Tile and Map Functions

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Tile and Map Functions

set_tile_data

void set_tile_data(char *tile_ex); [ 3.20+ ]
void set_tile_data(char *tile_data, int nb_tile, char *pal_ref);
    Define an array of tile to be used by all the tile
    and map functions. 'tile_data' is the address of
    the tile graphics data in memory, 'nb_tile' is
    the number of tile (max. 255), and 'pal_ref' is
    the address of a palette-index array to use
    for tiles; each tile has its own palette index
    attached to it (note that palette indexes must be
    shifted to the left by four bits, ie. 0x40 for
    palette index 4).
    The new 1-parameter form is used together with #inctile_ex()
    or #incchr_ex() directives, where all other relevant data is
    already conveyed in the #incxxx_ex() directive.  Also, this
    form automatically recognizes whether it is being used with
    8x8 (incchr_ex) or 16x16 (inctile_ex) tiles.


load_tile

void load_tile(int vaddr);
    Load tile graphics data in video memory, at address
    'vaddr'. You must first have defined a tile array with
    set_tile_data() before using this function.


put_tile

void put_tile(int num, int vaddr);
void put_tile(int num, char x, char y);
    Put individual tiles on the screen, either directly
    at video memory location 'vaddr', or at screen coordinates
    'x/y' (in tile unit). 'num' is a tile index in the tile
    array defined by the most recent call to set_tile_data().


map_put_tile

void map_put_tile(char x, char y, char tile); [ 3.20+ ]
    Modifies the map data (sets a map element to a new tile ID), but
    works only when the map is stored in RAM - ie. a Super CDROM game
    which is loaded into RAM, and executes there.  'x' and 'y' are
    specified in the same units as map_get_tile() (ie. pixels, not tiles).


get_tile

char get_tile(char x, char y); [ 1.5 - 3.11, RENAMED IN 3.20 ]
    Return the tile index as defined in the tile array used in the most
    recent call to set_tile_data(). The 'x/y' argument is in pixel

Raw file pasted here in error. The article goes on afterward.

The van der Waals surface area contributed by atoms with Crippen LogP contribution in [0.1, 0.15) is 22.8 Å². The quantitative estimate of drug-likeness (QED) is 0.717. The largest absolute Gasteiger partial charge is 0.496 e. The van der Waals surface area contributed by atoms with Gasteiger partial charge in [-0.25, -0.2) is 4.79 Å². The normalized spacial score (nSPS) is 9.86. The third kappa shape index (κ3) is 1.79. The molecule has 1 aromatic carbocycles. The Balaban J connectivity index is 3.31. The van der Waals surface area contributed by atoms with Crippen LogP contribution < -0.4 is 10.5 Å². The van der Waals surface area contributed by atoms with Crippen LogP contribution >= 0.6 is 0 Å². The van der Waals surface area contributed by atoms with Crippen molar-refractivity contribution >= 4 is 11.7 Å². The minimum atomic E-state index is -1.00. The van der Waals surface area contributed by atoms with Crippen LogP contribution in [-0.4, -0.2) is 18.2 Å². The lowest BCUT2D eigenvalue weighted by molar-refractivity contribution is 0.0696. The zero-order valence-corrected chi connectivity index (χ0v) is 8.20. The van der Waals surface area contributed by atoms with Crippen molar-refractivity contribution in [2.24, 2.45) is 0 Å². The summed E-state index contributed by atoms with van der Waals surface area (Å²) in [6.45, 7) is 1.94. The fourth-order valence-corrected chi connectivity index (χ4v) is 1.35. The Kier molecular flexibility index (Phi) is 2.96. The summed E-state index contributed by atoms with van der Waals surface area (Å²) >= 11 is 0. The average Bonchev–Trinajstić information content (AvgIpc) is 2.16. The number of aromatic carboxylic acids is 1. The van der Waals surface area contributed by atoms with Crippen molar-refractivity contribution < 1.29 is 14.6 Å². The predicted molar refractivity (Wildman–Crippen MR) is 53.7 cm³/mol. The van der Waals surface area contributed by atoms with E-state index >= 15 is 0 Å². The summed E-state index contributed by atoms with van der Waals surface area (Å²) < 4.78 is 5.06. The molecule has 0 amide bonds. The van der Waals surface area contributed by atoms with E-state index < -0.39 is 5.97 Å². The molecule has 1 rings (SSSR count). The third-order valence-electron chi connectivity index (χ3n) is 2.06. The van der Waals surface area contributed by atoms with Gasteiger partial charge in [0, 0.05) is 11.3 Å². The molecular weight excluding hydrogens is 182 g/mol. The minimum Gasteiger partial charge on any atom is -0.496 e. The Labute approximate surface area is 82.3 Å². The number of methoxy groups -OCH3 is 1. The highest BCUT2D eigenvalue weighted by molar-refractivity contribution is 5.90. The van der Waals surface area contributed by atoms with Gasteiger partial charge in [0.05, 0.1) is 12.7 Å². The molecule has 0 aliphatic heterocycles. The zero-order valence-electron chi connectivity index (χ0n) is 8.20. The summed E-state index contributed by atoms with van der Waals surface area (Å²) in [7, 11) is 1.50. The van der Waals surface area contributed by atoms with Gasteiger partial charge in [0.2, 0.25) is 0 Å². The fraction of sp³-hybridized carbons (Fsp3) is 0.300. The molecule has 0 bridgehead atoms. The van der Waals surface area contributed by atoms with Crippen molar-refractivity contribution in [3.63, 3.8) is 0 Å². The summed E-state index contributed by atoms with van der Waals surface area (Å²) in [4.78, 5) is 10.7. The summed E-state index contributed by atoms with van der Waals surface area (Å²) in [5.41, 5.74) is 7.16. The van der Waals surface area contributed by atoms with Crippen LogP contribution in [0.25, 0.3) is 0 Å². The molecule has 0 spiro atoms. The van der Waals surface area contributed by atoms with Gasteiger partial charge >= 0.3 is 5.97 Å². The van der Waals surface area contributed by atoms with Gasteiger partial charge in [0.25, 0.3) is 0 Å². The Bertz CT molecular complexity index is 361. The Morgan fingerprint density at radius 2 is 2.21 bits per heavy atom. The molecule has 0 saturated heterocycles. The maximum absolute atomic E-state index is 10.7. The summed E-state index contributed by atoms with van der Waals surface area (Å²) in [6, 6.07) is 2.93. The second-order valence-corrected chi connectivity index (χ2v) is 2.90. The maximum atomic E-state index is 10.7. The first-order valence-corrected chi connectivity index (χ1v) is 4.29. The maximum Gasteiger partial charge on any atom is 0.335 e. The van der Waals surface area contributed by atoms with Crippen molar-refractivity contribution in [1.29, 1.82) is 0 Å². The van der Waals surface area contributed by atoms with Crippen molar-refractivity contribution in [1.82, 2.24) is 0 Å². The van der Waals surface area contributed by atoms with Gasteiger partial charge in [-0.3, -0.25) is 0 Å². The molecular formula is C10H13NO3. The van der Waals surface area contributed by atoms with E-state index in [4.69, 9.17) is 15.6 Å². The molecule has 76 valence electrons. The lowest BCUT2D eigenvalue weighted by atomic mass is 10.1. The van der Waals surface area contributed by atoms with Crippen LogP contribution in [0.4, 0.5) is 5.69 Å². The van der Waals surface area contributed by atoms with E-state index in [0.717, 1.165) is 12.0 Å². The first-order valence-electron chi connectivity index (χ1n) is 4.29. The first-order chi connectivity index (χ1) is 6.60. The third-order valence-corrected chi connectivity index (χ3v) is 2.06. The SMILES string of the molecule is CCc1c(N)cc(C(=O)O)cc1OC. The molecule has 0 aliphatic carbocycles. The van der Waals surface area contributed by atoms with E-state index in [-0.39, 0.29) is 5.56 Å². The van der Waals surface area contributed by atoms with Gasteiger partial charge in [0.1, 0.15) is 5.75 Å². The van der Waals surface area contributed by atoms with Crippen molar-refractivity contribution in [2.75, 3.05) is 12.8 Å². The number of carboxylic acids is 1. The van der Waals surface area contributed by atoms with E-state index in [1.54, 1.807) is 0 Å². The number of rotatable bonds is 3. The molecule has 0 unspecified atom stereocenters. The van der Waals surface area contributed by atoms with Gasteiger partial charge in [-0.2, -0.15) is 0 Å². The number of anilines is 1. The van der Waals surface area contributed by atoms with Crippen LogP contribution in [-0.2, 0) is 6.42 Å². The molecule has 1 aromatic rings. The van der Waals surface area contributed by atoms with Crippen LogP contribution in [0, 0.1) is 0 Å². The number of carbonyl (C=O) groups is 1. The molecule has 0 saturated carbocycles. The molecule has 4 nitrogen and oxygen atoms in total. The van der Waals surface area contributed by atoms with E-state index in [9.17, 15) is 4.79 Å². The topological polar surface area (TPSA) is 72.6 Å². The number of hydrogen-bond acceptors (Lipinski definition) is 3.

units, unlike the put_tile functions and thus this function is ideal
    for colision routines.


map_get_tile

char map_get_tile(char x, char y); [ 3.20+ ]
    Return the tile index as defined in the tile array used in the most
    recent call to set_tile_data(). The 'x/y' argument is in pixel
    units, unlike the put_tile functions and thus this function is ideal
    for colision routines.


set_map_data

void set_map_data(char *map, char w, char h);
    Define a tile-index map to be used by load_map().
    'map' is the address of a map of width 'w' (max. 255)
    and of height 'h' (max. 255).


load_map

void load_map(char sx, char sy, int mx, int my, char w, char h);
    Load a part of a map on the screen. 'sx' and 'sy' are
    screen coordinates (in tile unit; 16 pixels), 'mx' and 'my'
    are position in the map, and 'w' and 'h' are respectively
    the number of tile-index to load horizontaly and verticaly.
    This function doesn't do any screen clipping, so you must
    not pass incorrect or too big screen coordinates to it,
    that would corrupt the video memory.


scroll

void scroll(char num, int x, int y, char top, char bottom, char disp);
    Define screen window 'num'. Up to four window can be defined.
    'top' and 'bottom' are the screen top and bottom limits
    of the window (limits are included in the window area).
    'disp' controls the type of the window, if bit 7 is set
    background graphics will be displayed in this window,
    and if bit 6 is set sprites will also be displayed.
    If none of these bits are set the window will stay blank.
    'x' and 'y' are the top-left coordinates of the area
    in the virtual screen that will be displayed in
    the window.


scroll_disable

void scroll_disable(char num); [ 1.5+ ]
    Disable scrolling for the screen window 'num'.